As the coalition government teetered on the brink of collapse following a spate of resignations by Congress, JD(S) MLAs, all eyes are now on Speaker KR Ramesh Kumar. The role of the Speaker becomes key given the fact that the crisis is all about numbers. He will decide on whether and when to accept a demand for a floor test.
In his latest move, Ramesh Kumar clarified that the rebel MLAs failed to communicate to him their decisions and rushed to the Governor. “MLAs didn’t communicate to me and rushed to the Governor. What can he do? Is it not misuse? They approached the Supreme Court. My obligation is to people of this state and the Constitution of the country. I am delaying because I love this land. I am not acting in haste,” Kumar said after meeting the MLAs who flew down from Mumbai to submit resignations afresh. Kumar had earlier pointed out that the resignations submitted to him were not in order, following which the Supreme Court directed the legislators camping in Mumbai to meet the speaker by 6pm on July 11.
The controversy first started when Ramesh Kumar denied receiving resignation from Anand Singh on July 1. “I stay in a rented house and I don’t know to whom he (Anand Singh) has given his resignation letter,” he had said.
However, the 69-year-old, who represents Srinivaspur constituency, is not new to controversies. In February this year, the Speaker compared himself to a “rape victim” for having to undergo repeated interrogation linked to a controversial audio clip alleging poaching of legislators in which his name cropped up multiple times.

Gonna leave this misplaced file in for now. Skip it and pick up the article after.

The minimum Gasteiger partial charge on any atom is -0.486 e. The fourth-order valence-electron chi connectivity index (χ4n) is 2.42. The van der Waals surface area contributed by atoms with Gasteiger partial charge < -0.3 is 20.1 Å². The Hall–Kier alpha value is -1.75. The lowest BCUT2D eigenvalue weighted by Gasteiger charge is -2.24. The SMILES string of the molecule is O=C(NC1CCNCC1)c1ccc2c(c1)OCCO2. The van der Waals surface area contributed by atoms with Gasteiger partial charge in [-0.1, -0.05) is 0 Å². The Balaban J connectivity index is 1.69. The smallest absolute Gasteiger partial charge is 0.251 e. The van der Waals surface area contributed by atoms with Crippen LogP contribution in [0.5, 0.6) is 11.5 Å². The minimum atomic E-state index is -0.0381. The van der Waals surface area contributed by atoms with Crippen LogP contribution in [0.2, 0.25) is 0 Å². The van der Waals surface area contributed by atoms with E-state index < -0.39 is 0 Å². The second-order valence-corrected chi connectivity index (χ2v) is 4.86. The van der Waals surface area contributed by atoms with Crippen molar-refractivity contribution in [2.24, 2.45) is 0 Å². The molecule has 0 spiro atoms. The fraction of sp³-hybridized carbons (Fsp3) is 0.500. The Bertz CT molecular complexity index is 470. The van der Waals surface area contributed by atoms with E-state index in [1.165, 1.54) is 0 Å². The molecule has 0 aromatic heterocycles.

“My situation is similar to that of a rape victim. The rape happened just once and the same would have passed if left ignored. But situation worsens when a complaint is filed as I am forced to relive the incident a hundred times in court,” he had said. This led to several women legislators from the Congress itself seeking his apology.
Later in March, the six-time MLA found himself in the soup for making yet another bizarre remark. In response to Congress leader KH Muniyappa’s comment that they were like husband and wife, he said, “I don’t sleep with men. I have a legal wife. He may be interested but I am not.”
Earlier this month, he took a jibe at Congress MLA Ramesh Jarkiholi for faxing his resignation letter to his office and not following the proper procedure.
“Is this a post office or the speaker’s office. Does he consider me to be his employee? The members should follow the rules and procedures of this House,” Kumar had said.
Like many other politicians in Karnataka, Kumar has also sided with different parties during different periods. While he made his political debut by winning his first election in 1978 with a Congress ticket, he was made an MLA for the second time and third time in 1985 and 1994 as a Janata Party and Janata Dal candidate respectively.
He then contested the 1999 elections as an independent and lost after which he rejoined Congress the same year. Ramesh Kumar has since won legislative elections in 2004, 2013 and in 2018.
Among the most senior legislators in the Karnataka Assembly, Kumar was selected as Speaker unanimously after the Congress-JD(S) coalition formed the government. He has previously served as the highest-ranking officer of the state assembly earlier from 1994 to 1999 as well.
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